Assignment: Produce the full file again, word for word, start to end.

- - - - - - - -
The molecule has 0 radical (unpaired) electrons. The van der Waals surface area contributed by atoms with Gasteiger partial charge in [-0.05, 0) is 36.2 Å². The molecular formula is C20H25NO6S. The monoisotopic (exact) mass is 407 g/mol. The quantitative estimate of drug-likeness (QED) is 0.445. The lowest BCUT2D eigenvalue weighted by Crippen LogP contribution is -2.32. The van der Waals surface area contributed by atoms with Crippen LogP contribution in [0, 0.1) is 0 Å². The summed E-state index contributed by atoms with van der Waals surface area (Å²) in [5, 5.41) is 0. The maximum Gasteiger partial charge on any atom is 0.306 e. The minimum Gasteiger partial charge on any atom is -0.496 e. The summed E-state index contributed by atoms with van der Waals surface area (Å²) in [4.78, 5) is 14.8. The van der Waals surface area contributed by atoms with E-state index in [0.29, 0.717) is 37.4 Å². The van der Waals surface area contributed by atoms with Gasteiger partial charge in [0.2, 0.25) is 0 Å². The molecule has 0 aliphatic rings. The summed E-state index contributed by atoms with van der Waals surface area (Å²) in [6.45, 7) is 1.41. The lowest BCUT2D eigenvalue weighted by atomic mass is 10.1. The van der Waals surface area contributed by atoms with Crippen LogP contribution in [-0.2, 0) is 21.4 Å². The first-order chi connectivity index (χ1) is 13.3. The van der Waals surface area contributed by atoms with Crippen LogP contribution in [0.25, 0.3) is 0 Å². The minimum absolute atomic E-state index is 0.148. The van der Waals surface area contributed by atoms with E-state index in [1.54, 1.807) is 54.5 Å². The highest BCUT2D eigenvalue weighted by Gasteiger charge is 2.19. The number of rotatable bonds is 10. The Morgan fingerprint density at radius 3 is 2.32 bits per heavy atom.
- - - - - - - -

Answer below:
The molecule has 0 radical (unpaired) electrons. The van der Waals surface area contributed by atoms with Gasteiger partial charge in [-0.05, 0) is 36.2 Å². The molecular formula is C20H25NO6S. The monoisotopic (exact) mass is 407 g/mol. The quantitative estimate of drug-likeness (QED) is 0.445. The lowest BCUT2D eigenvalue weighted by Crippen LogP contribution is -2.32. The van der Waals surface area contributed by atoms with Crippen LogP contribution in [0, 0.1) is 0 Å². The summed E-state index contributed by atoms with van der Waals surface area (Å²) in [5, 5.41) is 0. The maximum Gasteiger partial charge on any atom is 0.306 e. The minimum Gasteiger partial charge on any atom is -0.496 e. The summed E-state index contributed by atoms with van der Waals surface area (Å²) in [4.78, 5) is 14.8. The van der Waals surface area contributed by atoms with E-state index in [0.29, 0.717) is 37.4 Å². The van der Waals surface area contributed by atoms with Gasteiger partial charge in [0.2, 0.25) is 0 Å². The molecule has 0 aliphatic rings. The summed E-state index contributed by atoms with van der Waals surface area (Å²) in [6.45, 7) is 1.41. The lowest BCUT2D eigenvalue weighted by atomic mass is 10.1. The van der Waals surface area contributed by atoms with Crippen LogP contribution in [-0.2, 0) is 21.4 Å². The first-order chi connectivity index (χ1) is 13.3. The van der Waals surface area contributed by atoms with Crippen LogP contribution in [0.25, 0.3) is 0 Å². The minimum absolute atomic E-state index is 0.148. The van der Waals surface area contributed by atoms with E-state index in [1.54, 1.807) is 54.5 Å². The highest BCUT2D eigenvalue weighted by Gasteiger charge is 2.19. The number of rotatable bonds is 10. The Morgan fingerprint density at radius 3 is 2.32 bits per heavy atom.